Mental Health in the Holiday Season


A depressed woman by Christmas Tree | Image by Shutterstock

Dr. Kenleigh McMinn, a clinical psychologist with Baylor Scott & White Health, recently offered tips in a CBS News feature for coping with mental health during the holidays, a season that can induce depression and anxiety for some.

Dr. McMinn said that one way to safeguard your mental health is by establishing firm and clear boundaries with your family.

“It can be really hard,” Dr. McMinn sympathized. “Often times we don’t want to hurt feelings, we don’t want to step on toes, but I think it’s really important to figure out how you can protect your time, especially around the holidays.”

She suggested discussing specifics of the holiday in advance, such as how much your family plans to spend on gifts, how much time you’ll spend with them, and who will be hosting.

Another cause of stress for many people is travel, especially when other family members are involved.

“It’s one of those things that I think is especially challenging because so much of it is out of our control,” Dr. McMinn said.

Dr. McMinn suggests focusing on what you can control, such as timing, packing ahead of time, and generally planning ahead.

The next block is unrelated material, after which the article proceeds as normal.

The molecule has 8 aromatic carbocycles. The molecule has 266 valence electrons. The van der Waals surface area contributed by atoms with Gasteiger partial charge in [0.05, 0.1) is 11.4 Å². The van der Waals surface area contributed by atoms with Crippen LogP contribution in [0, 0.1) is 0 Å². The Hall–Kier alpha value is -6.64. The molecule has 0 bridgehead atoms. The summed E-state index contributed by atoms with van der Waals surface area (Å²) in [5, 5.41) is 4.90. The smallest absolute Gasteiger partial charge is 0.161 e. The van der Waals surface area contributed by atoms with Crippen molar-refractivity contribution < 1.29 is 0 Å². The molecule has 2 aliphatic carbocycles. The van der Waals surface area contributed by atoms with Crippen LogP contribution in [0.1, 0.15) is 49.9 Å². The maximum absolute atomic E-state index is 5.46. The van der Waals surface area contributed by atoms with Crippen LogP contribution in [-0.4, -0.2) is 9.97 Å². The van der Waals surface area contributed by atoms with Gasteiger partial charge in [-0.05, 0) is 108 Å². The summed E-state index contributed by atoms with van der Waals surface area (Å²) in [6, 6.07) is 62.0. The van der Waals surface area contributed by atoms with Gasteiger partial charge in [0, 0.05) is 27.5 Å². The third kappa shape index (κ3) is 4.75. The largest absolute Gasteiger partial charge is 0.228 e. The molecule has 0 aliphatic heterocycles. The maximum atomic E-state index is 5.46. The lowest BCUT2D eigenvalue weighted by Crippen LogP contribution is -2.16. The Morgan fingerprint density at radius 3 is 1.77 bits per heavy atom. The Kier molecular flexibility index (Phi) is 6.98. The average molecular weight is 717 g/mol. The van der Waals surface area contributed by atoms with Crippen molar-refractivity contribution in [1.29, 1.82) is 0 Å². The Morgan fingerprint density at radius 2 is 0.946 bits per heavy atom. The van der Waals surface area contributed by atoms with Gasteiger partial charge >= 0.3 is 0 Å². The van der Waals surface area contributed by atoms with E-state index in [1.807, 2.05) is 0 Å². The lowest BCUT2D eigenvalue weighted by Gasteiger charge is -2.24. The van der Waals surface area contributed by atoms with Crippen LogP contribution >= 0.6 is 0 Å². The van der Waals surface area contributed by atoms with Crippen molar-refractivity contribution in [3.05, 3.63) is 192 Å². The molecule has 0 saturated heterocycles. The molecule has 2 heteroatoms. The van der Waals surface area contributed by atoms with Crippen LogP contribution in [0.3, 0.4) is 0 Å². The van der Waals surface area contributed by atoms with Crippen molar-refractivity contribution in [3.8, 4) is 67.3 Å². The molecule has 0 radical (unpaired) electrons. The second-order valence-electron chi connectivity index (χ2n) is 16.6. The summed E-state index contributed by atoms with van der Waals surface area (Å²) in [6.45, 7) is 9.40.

If you are struggling with grief or the loss of a loved one this holiday season, know that you are not alone. Dr. McMinn said the best thing you can do is to honor the memory of your loved one.

Consider “[i]ncluding them in a prayer or a toast,” she said. “Something to acknowledge that their presence is still felt and is still missed, I think, is a really important piece to try to find that balance between you acknowledging that they’re gone, but still enjoying the holiday season as much as you can.”

Another prevalent issue faced by people during the holidays is seasonal affective disorder, a type of depression that tends to hit during the winter months. One way to help, according to Dr. McMinn, is to try to stay as active as possible; try to catch some sunlight outdoors, weather permitting.

In matters that are out of your hands, do your best to destress. She recommends activities that will help you to calm down, such as taking a walk, listening to music, or taking deep breaths.

Yet it is also important to distinguish between a passing moment of the blues and something more serious. “If you’re finding that the symptoms that you’re having are really debilitating, really interfering with your day-to-day life, it’s also important to reach out to a mental health professional,” Dr. McMinn said.

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